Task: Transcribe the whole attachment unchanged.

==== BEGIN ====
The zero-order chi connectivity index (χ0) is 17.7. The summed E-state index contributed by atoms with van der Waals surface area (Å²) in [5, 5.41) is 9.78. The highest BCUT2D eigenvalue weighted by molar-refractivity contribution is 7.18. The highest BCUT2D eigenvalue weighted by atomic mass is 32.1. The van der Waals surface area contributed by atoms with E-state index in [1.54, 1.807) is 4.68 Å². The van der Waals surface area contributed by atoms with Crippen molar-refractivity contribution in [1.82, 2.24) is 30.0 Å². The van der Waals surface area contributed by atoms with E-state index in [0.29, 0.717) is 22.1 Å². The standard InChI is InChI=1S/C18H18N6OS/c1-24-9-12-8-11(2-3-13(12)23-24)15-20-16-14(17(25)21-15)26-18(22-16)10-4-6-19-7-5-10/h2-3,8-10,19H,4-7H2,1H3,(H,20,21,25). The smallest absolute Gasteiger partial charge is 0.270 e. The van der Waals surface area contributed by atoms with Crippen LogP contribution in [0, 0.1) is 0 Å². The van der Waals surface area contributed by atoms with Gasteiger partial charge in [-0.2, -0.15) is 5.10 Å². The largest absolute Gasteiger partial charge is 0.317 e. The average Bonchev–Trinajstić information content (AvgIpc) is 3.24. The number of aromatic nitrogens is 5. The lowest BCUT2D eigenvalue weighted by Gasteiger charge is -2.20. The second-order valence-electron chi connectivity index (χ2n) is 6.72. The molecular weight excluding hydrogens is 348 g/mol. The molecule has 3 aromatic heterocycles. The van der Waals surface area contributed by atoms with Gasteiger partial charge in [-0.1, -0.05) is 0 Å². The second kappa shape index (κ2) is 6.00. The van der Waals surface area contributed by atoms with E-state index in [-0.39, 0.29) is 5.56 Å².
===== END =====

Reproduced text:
The zero-order chi connectivity index (χ0) is 17.7. The summed E-state index contributed by atoms with van der Waals surface area (Å²) in [5, 5.41) is 9.78. The highest BCUT2D eigenvalue weighted by molar-refractivity contribution is 7.18. The highest BCUT2D eigenvalue weighted by atomic mass is 32.1. The van der Waals surface area contributed by atoms with E-state index in [1.54, 1.807) is 4.68 Å². The van der Waals surface area contributed by atoms with Crippen molar-refractivity contribution in [1.82, 2.24) is 30.0 Å². The van der Waals surface area contributed by atoms with E-state index in [0.29, 0.717) is 22.1 Å². The standard InChI is InChI=1S/C18H18N6OS/c1-24-9-12-8-11(2-3-13(12)23-24)15-20-16-14(17(25)21-15)26-18(22-16)10-4-6-19-7-5-10/h2-3,8-10,19H,4-7H2,1H3,(H,20,21,25). The smallest absolute Gasteiger partial charge is 0.270 e. The van der Waals surface area contributed by atoms with Crippen LogP contribution in [0, 0.1) is 0 Å². The van der Waals surface area contributed by atoms with Gasteiger partial charge in [-0.2, -0.15) is 5.10 Å². The largest absolute Gasteiger partial charge is 0.317 e. The average Bonchev–Trinajstić information content (AvgIpc) is 3.24. The number of aromatic nitrogens is 5. The lowest BCUT2D eigenvalue weighted by Gasteiger charge is -2.20. The second-order valence-electron chi connectivity index (χ2n) is 6.72. The molecular weight excluding hydrogens is 348 g/mol. The molecule has 3 aromatic heterocycles. The van der Waals surface area contributed by atoms with Gasteiger partial charge in [-0.1, -0.05) is 0 Å². The second kappa shape index (κ2) is 6.00. The van der Waals surface area contributed by atoms with E-state index in [-0.39, 0.29) is 5.56 Å².